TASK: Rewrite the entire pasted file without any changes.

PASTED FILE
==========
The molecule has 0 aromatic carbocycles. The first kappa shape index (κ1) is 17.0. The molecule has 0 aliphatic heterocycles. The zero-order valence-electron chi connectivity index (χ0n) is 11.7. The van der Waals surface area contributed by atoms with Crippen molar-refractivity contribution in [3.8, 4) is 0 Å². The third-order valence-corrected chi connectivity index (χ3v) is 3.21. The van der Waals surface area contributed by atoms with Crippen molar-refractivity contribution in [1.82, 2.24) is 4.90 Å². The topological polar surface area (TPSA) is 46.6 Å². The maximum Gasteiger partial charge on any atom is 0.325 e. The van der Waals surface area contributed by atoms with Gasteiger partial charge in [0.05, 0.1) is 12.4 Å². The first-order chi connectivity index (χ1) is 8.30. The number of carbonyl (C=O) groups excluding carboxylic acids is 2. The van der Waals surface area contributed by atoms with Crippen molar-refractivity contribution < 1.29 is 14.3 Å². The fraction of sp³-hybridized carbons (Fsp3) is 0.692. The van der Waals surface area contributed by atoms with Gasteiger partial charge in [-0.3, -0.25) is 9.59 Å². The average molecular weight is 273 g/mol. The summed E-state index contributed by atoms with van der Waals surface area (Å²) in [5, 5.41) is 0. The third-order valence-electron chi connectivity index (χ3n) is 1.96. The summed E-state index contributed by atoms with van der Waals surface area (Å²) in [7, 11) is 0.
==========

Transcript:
The molecule has 0 aromatic carbocycles. The first kappa shape index (κ1) is 17.0. The molecule has 0 aliphatic heterocycles. The zero-order valence-electron chi connectivity index (χ0n) is 11.7. The van der Waals surface area contributed by atoms with Crippen molar-refractivity contribution in [3.8, 4) is 0 Å². The third-order valence-corrected chi connectivity index (χ3v) is 3.21. The van der Waals surface area contributed by atoms with Crippen molar-refractivity contribution in [1.82, 2.24) is 4.90 Å². The topological polar surface area (TPSA) is 46.6 Å². The maximum Gasteiger partial charge on any atom is 0.325 e. The van der Waals surface area contributed by atoms with Gasteiger partial charge in [0.05, 0.1) is 12.4 Å². The first-order chi connectivity index (χ1) is 8.30. The number of carbonyl (C=O) groups excluding carboxylic acids is 2. The van der Waals surface area contributed by atoms with Crippen molar-refractivity contribution < 1.29 is 14.3 Å². The fraction of sp³-hybridized carbons (Fsp3) is 0.692. The van der Waals surface area contributed by atoms with Gasteiger partial charge in [-0.3, -0.25) is 9.59 Å². The average molecular weight is 273 g/mol. The summed E-state index contributed by atoms with van der Waals surface area (Å²) in [5, 5.41) is 0. The third-order valence-electron chi connectivity index (χ3n) is 1.96. The summed E-state index contributed by atoms with van der Waals surface area (Å²) in [7, 11) is 0.